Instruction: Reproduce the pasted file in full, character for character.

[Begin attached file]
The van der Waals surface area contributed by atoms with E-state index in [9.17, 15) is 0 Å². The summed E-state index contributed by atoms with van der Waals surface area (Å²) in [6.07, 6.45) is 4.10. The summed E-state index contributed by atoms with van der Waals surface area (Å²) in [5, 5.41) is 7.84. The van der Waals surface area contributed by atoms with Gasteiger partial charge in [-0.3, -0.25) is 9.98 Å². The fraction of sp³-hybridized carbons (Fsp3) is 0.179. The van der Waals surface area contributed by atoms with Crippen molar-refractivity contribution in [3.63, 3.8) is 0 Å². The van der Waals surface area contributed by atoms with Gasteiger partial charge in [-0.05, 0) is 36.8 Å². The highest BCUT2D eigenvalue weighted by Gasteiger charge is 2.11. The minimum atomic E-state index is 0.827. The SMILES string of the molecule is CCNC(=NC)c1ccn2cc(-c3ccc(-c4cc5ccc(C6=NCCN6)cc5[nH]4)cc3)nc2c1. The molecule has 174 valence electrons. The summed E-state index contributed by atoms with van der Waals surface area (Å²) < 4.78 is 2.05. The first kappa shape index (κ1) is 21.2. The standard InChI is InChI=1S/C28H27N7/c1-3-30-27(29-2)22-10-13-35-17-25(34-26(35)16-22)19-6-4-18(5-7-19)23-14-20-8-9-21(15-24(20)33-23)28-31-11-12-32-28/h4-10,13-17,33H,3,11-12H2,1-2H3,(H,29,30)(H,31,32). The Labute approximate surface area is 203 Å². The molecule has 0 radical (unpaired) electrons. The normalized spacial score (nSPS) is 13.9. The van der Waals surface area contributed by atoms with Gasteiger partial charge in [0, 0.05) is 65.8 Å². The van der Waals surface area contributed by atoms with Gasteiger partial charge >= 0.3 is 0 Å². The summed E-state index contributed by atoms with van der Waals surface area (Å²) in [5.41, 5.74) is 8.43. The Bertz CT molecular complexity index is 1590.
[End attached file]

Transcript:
The van der Waals surface area contributed by atoms with E-state index in [9.17, 15) is 0 Å². The summed E-state index contributed by atoms with van der Waals surface area (Å²) in [6.07, 6.45) is 4.10. The summed E-state index contributed by atoms with van der Waals surface area (Å²) in [5, 5.41) is 7.84. The van der Waals surface area contributed by atoms with Gasteiger partial charge in [-0.3, -0.25) is 9.98 Å². The fraction of sp³-hybridized carbons (Fsp3) is 0.179. The van der Waals surface area contributed by atoms with Crippen molar-refractivity contribution in [3.63, 3.8) is 0 Å². The van der Waals surface area contributed by atoms with Gasteiger partial charge in [-0.05, 0) is 36.8 Å². The highest BCUT2D eigenvalue weighted by Gasteiger charge is 2.11. The minimum atomic E-state index is 0.827. The SMILES string of the molecule is CCNC(=NC)c1ccn2cc(-c3ccc(-c4cc5ccc(C6=NCCN6)cc5[nH]4)cc3)nc2c1. The molecule has 174 valence electrons. The summed E-state index contributed by atoms with van der Waals surface area (Å²) < 4.78 is 2.05. The first kappa shape index (κ1) is 21.2. The standard InChI is InChI=1S/C28H27N7/c1-3-30-27(29-2)22-10-13-35-17-25(34-26(35)16-22)19-6-4-18(5-7-19)23-14-20-8-9-21(15-24(20)33-23)28-31-11-12-32-28/h4-10,13-17,33H,3,11-12H2,1-2H3,(H,29,30)(H,31,32). The Labute approximate surface area is 203 Å². The molecule has 0 radical (unpaired) electrons. The normalized spacial score (nSPS) is 13.9. The van der Waals surface area contributed by atoms with Gasteiger partial charge in [0, 0.05) is 65.8 Å². The van der Waals surface area contributed by atoms with Gasteiger partial charge >= 0.3 is 0 Å². The summed E-state index contributed by atoms with van der Waals surface area (Å²) in [5.41, 5.74) is 8.43. The Bertz CT molecular complexity index is 1590.